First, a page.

The second season of Marvel’s Agents of S.H.I.E.L.D. was really good. The producers and writers learned from their mistakes in the first season. Unfortunately, less people tuned in to see it, disheartened by the lackluster first few episodes of this promising series. At the end of this post last year, I said the only thing that Marvel had left to do was get more people to watch it the next season. Well, I guess that happened, because the third season was a critical success and a fourth season has been slated.
What mistakes did they make right in this season? Well, first, they fixed the comedy. The script in the first season was great from top to bottom; the problem was that they had the wrong characters delivering the lines. No longer is Skye playing the “comic relief” role; as a matter of fact, there is no comic relief in the series anymore (except for Patton Oswalt, whose comedic timing is, admittedly, uncanny). Despite that, the series continues to be funny and witty, with perhaps the best comedy played out by the newest additions to the show. Included in this new addition is comic-book super-spy Mockingbird—who married Hawkeye in the comic books—who only goes by “Bobbi” in the show (it is not common in the MCU for characters to go by their superhero names). The series also included real comic book characters like Lance Hunter (first introduced in 1977) and “Mack” McKenzie (first introduced in 1988).
Additionally, we are introduced to some other new characters. Some of these characters may be fleeting, but their entire inclusion shows that Marvel is more concerned about giving us a contemporary equivalent to the old weeklies than they are giving us permanent storylines that all lead up to one final battle that ends the story as we know it. For example, we see “Crusher” Creel (who, as we will learn from another entry in the MCU, is the boxer that Jack Murdock beat just before he incurred the wrath of The Fixer). Creel is the “Absorbing Man”, who was first introduced in the comics in 1965. We also see Angar the Screamer, who was first introduced in Daredevil in 1973.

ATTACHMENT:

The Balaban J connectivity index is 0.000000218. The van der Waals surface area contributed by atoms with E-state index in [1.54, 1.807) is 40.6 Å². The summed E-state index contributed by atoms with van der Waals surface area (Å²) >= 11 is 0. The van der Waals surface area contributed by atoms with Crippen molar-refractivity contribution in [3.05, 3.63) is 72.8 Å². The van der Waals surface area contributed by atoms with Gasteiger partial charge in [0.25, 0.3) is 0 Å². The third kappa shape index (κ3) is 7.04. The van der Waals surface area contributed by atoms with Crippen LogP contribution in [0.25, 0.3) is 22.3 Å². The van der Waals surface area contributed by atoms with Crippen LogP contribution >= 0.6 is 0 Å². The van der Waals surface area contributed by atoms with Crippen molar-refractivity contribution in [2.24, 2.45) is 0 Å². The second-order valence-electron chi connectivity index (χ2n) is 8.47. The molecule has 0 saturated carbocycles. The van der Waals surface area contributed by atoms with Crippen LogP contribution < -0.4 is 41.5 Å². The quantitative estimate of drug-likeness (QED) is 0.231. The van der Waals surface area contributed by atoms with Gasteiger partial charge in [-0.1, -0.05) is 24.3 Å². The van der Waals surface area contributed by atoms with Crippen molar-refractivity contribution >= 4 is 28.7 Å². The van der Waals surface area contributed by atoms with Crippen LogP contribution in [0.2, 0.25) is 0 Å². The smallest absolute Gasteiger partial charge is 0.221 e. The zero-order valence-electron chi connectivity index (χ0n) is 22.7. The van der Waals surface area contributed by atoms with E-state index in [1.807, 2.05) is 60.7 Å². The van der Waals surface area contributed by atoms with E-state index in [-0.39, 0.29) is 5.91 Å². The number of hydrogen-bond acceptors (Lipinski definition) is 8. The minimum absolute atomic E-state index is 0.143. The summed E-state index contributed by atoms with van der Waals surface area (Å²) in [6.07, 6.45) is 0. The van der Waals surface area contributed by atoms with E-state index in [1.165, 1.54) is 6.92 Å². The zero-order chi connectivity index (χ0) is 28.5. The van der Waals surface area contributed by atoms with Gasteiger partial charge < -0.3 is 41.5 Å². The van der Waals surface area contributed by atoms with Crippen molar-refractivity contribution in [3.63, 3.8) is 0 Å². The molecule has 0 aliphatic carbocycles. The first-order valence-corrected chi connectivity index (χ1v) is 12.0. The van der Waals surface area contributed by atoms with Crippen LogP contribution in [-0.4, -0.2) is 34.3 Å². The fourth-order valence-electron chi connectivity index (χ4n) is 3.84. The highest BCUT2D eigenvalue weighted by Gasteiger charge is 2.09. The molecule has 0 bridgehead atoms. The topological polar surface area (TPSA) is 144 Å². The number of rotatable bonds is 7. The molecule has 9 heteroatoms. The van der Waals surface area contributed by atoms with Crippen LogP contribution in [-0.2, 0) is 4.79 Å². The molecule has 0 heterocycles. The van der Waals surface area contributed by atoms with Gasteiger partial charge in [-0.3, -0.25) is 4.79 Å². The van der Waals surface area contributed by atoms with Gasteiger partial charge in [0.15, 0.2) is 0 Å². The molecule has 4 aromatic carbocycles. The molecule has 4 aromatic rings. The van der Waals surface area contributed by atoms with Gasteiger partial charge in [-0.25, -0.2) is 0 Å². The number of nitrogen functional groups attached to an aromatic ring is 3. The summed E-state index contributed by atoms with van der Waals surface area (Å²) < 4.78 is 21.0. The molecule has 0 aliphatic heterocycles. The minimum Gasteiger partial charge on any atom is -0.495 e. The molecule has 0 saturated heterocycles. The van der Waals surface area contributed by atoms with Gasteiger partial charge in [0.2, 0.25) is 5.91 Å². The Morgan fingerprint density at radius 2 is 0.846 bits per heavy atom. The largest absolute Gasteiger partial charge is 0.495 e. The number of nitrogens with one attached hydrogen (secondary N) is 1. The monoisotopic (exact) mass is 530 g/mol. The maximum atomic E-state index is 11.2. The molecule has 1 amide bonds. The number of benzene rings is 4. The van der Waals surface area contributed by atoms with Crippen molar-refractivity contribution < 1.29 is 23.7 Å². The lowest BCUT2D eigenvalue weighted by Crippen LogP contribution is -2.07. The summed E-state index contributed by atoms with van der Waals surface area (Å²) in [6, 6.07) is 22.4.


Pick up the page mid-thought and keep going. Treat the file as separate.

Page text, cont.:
We also see more permanent fixtures in the series receive greater roles in the second season. We see the real emergence and power of characters like Deathlok (first introduced in 1974), Blizzard (first introduced in 1976), and Calvin Zebo/Mr. Hyde (first introduced in 1963 with Atlas Comics’ “Journey into Mystery” series, which was also the first series to introduce The Mighty Thor). As if that wasn’t enough, we find out that a character we all know and love is actually a superhero named Quake, who was first introduced in 2004 as the daughter of Mr. Hyde. And, let’s just say, the writers stayed faithful to that part of the comics.
On top of that, even, we got our first understanding of the magic of the Terrigen mist and the Inhumans…tying the working of S.H.I.E.L.D. in with Guardians of the Galaxy and laying the groundwork for the upcoming (or is it?) Inhumans movie.
What Marvel’s Agents of S.H.I.E.L.D.‘s second season brought us was the realization, I think, of Marvel’s ultimate goal with creating live-action television series. They had finally figured out how to do what Stan Lee was doing every week for years when people like my dad would ride their bikes to 7-11 with paper route money and buy up the latest issues of the Marvel comic books. We had been given a fun, exciting spy show that was more a continuous story than a procedural, with well-delivered jokes and characters who we were finally getting to understand and appreciate. At last, we had chemistry between the actors, and we felt a story that actually has some real stakes.
Next: #16: Thor (2011)